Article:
Historical Portraits Picture Archive

Willem Lodewijk, Count of Nassau Dillenburg (1560-1620) 

Studio of Michiel Jansz Van Miereveld (1567-1641)

Willem Lodewijk, Count of Nassau Dillenburg (1560-1620), Studio of Michiel Jansz Van Miereveld
Oil on Panel
16th Century
24 x 19 ½ inches, 70 x 49.5 cm
Michiel Van Miereveld was one of the most successful and talented portraitists operating in Holland in the early seventeenth century. In 1607 he was appointed official artist at the Stadholder court, and was responsible for the majority of portraits of the House of Orange Nassau, including Prince Maurice and his brother Fredrik Hendrik. Miereveld is perhaps best known in England for his portraits of Elizabeth of Bohemia, the winter Queen whose likeness he took whilst in exile in the Netherlands. Such was the demand for Miereveld’s work, with his exact likenesses and attention to detail in the costume and jewellery, that he constructed a large studio practice, in which both his sons, Jan and Pieter, were employed. They may be the authors of this work, which would have been done in the studio under Miereveld’s supervision.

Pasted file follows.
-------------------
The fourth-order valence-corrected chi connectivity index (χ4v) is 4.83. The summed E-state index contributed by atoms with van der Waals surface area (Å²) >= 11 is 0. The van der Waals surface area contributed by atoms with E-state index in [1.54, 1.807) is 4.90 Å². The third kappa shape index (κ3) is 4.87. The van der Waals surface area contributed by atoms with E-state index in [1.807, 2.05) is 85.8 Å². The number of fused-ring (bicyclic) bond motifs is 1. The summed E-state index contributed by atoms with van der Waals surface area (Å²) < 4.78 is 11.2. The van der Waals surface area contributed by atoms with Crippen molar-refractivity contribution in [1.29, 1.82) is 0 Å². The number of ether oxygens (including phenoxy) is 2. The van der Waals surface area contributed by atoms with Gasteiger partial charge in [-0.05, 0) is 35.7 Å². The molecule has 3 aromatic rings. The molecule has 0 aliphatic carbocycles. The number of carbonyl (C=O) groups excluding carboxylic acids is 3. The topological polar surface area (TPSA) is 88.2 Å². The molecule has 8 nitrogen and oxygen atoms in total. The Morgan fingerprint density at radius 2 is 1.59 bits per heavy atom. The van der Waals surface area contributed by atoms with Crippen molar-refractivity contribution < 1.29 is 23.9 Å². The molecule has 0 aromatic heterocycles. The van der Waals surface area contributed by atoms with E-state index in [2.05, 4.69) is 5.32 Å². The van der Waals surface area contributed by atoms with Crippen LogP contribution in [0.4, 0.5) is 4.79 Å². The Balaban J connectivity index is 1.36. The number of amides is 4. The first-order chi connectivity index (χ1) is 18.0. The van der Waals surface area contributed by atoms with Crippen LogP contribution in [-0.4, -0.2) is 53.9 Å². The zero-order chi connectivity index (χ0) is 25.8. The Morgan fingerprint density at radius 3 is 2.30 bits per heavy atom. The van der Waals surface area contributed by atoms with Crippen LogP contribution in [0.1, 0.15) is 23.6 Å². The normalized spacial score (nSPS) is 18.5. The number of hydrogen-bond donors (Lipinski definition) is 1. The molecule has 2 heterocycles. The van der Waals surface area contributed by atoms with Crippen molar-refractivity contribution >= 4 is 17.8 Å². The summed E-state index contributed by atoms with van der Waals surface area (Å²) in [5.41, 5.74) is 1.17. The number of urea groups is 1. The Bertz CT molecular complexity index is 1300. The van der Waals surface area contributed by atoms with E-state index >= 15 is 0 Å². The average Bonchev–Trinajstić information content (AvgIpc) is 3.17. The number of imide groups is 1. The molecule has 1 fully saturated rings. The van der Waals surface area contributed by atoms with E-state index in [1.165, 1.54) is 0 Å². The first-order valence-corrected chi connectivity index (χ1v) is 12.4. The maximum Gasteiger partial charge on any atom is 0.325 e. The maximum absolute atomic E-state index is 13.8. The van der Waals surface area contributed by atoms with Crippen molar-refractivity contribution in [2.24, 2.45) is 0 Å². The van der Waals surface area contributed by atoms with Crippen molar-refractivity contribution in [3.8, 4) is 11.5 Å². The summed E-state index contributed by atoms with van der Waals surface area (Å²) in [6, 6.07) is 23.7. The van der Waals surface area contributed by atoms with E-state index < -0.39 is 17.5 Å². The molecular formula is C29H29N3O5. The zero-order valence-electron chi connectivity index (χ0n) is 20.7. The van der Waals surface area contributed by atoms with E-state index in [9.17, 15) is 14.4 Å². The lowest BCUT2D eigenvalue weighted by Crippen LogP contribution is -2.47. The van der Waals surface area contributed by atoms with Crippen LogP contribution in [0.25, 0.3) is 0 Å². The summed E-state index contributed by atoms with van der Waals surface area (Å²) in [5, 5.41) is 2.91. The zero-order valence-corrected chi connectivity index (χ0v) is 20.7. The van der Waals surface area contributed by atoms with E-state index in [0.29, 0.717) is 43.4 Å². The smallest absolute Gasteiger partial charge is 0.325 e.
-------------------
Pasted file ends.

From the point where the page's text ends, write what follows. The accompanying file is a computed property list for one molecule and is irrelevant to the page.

This portrait shows Willem Ludwijk, Count of Nassau-Dillenburg, a leading member of the Dutch aristocracy in their fight against Spanish rule in the Netherlands. Willem, the cousin of Maurice of Nassau and Fredrik Hendrik, was the eldest son of John VI, Count of Nassau Dillenberg. He became known in Holland as “Us Heit”, or “Our Father”, after becoming one of the most prominent Dutch heroes during the Revolt of the Netherlands in the late sixteenth and early seventeenth centuries. He served in the cavalry under the William of Orange, and, with Maurice, developed the successful military strategy that led to the eventual Spanish Habsburg defeat.
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